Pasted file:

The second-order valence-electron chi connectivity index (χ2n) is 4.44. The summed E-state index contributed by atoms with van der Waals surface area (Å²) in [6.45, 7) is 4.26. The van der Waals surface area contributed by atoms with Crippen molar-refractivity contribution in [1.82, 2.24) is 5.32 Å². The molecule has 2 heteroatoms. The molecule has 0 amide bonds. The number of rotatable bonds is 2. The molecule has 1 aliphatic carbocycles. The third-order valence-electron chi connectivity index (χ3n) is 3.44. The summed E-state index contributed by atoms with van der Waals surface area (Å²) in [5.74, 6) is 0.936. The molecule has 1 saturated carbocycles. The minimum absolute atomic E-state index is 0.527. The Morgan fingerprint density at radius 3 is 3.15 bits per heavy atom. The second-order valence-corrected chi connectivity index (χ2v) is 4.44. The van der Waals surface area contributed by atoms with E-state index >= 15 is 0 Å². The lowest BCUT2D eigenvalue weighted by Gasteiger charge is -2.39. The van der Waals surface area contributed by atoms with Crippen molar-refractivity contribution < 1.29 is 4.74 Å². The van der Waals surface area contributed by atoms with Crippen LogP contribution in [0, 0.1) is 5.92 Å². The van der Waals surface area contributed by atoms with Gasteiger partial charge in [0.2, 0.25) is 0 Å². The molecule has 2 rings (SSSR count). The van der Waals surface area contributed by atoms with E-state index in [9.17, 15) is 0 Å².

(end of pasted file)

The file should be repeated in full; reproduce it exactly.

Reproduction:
The second-order valence-electron chi connectivity index (χ2n) is 4.44. The summed E-state index contributed by atoms with van der Waals surface area (Å²) in [6.45, 7) is 4.26. The van der Waals surface area contributed by atoms with Crippen molar-refractivity contribution in [1.82, 2.24) is 5.32 Å². The molecule has 2 heteroatoms. The molecule has 0 amide bonds. The number of rotatable bonds is 2. The molecule has 1 aliphatic carbocycles. The third-order valence-electron chi connectivity index (χ3n) is 3.44. The summed E-state index contributed by atoms with van der Waals surface area (Å²) in [5.74, 6) is 0.936. The molecule has 1 saturated carbocycles. The minimum absolute atomic E-state index is 0.527. The Morgan fingerprint density at radius 3 is 3.15 bits per heavy atom. The second-order valence-corrected chi connectivity index (χ2v) is 4.44. The van der Waals surface area contributed by atoms with E-state index >= 15 is 0 Å². The lowest BCUT2D eigenvalue weighted by Gasteiger charge is -2.39. The van der Waals surface area contributed by atoms with Crippen molar-refractivity contribution < 1.29 is 4.74 Å². The van der Waals surface area contributed by atoms with Crippen LogP contribution in [0, 0.1) is 5.92 Å². The van der Waals surface area contributed by atoms with Gasteiger partial charge in [0.2, 0.25) is 0 Å². The molecule has 2 rings (SSSR count). The van der Waals surface area contributed by atoms with E-state index in [9.17, 15) is 0 Å².